Sara Ahmed. Queer Phenomenology. Duke UP. ISBN-10: 0-8223-3914-5. ISBN-13:978-0-8223-3914-4
Sara Ahmed. Willful Subjects. Duke UP. ISBN-10: 0-8223-5783-6. ISBN-13: 978-0-8223-5783-4
Ann Leckie. Ancillary Justice. Little Brown & Co. ISBN-10: 0-316-24662-X. ISBN-13: 978-0-316-24662-0
Ann Leckie. Ancillary Sword. Little Brown & Co. ISBN-10: 0-316-24665-4. ISBN-13: 978-0-316-24665-1
Ann Leckie. Ancillary Mercy. Little Brown & Co. ISBN-10: 0-316-24668-9. ISBN-13: 978-0-316-24668-2

Reading Schedule:

Weeks 2-3-4: Queer Phenomenology
Weeks 5-6-7: Ancillary Justice, Ancillary Sword, Ancillary Mercy
Weeks 8-9: Willful Subjects
Weeks 10-11-12: Ancillary Justice, Ancillary Sword, Ancillary Mercy

Course Description

Graduate Catalog: Three semester hours. A critical examination of how gender differences influence reading and writing strategies of fiction, non-fiction, poetry, and film, including issues of gender and style, gender and usage, and gender stereotyping. This course is recommended for doctoral students planning to teach and/or produce scholarship on the college level.

The catalog description is written with an intentionally broad focus to allow different faculty to teach with their own areas of specialization.

Here's my specific course description for this class:

Fall 2016 Focus: The focus this fall is on an intersectional and interdisciplinary approach to gender theory and how to apply theory to literary works. The class will be a focus on two monographs by Sara Ahmed and a science fiction trilogy by Ann Leckie in order to explore how the theory and narrative of Ahmed's work are in conversation with the narrative and theory of Leckie's work.


Online Discussions: Six @ 200 points. 1200 points. One introduction and five on Ahmed's books.

Writing Journal: Seven entries @ 200 points 1400 points. Exploratory entries on the ways in which Ahmed's work is in conversation with Leckie's.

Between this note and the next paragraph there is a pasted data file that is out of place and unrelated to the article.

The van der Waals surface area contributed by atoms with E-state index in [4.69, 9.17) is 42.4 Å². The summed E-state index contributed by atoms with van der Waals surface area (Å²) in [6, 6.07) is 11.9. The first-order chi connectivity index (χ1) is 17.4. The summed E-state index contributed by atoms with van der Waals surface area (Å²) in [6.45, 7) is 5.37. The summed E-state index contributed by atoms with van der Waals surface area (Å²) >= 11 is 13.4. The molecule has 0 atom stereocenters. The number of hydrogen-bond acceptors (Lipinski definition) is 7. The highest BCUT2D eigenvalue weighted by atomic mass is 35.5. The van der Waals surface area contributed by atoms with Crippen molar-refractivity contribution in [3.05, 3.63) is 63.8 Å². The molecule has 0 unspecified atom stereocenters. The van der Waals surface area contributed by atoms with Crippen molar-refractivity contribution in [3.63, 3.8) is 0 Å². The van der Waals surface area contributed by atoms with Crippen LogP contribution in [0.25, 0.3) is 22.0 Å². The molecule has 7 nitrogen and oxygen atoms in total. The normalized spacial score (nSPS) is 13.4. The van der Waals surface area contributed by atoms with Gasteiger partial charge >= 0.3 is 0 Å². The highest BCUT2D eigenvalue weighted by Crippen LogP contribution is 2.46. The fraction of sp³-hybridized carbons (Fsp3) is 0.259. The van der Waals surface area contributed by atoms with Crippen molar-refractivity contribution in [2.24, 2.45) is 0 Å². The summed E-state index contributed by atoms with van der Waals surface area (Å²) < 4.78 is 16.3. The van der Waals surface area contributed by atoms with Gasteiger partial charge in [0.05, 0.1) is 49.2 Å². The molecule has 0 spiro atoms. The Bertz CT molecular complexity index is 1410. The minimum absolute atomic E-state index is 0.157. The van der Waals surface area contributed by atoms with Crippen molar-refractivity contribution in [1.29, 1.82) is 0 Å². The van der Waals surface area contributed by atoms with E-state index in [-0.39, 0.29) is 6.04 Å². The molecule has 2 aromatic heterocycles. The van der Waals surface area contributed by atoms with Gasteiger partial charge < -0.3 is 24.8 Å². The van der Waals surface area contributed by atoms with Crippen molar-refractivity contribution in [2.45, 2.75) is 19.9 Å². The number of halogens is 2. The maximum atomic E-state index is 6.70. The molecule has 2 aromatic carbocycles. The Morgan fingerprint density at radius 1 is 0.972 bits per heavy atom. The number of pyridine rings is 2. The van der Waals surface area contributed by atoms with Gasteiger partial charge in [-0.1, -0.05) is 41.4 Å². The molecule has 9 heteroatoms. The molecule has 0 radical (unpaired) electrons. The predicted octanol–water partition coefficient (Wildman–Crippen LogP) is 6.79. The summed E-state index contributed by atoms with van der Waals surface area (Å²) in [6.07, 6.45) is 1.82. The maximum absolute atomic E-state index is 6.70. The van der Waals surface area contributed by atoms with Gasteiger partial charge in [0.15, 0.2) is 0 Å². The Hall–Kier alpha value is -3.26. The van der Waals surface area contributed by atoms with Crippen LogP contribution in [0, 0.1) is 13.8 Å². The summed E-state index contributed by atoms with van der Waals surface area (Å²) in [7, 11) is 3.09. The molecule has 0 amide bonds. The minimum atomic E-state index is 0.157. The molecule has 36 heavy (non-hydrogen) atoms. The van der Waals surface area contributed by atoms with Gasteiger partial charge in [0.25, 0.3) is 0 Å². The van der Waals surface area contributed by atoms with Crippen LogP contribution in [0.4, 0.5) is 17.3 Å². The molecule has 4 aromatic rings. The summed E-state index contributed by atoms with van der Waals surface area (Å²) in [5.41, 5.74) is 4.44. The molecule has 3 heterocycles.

Paper (12-15 pages): A queer and/or willful reading of Leckie's work. Three assignments: Plan (200 pts); First Draft (400 pts); Final Draft (1000 pts). 1600 total.

Educating About Plagiarism Unit: Extra Credit quizzes and summaries.

Here are some first thoughts as I work on finalizing the materials to upload to the course shell:

More and more I have come to realize that it's important for me as a teacher to explain not only what I want students to do, but why I am having them do it the way I am asking, especially since I do all sorts of new and weird (to them) stuff.

That means a real shift in pedagogical choices from even ten years ago. One thing I've been working on, especially driven by teaching primarily online (which I mostly do because I *like* it, I know I'm weird, I did say weird, right), is embedding process writing in my theory and literature courses. The classes cannot be as writing intensive as the creative writing and composition courses I teach, but I'm working to get a balance in by using more focused discussion questions, and more journal entries which can also involve self assessment of process and learning.

So, for your fun this rainy (in Texas) Saturday morning, some text I just wrote for my Leckie Paper assignment lecture. I'm trying to break my long assignment handups into a lecture plus a shorter assignment handout that refers students to the lecture for explanation and process information.

Part of the lecture will be explaining how they're working on their final paper from the first discussion. (I'm gathering that my approach is very different from many my students report having had in their journals, so I'm hoping this will help those who find it so different to understand the method in my weirdness).

First: "Good" final drafts (defined as meeting my assignment criteria which are based on my knowledge of and experience with academic writing and publishing) come from an extensive and recursive writing process that takes place over time.

Second: Graduate students who carry a heavy weight of coursework and teaching responsibilities in their professional lives may have difficulty starting the writing process early enough on their own time.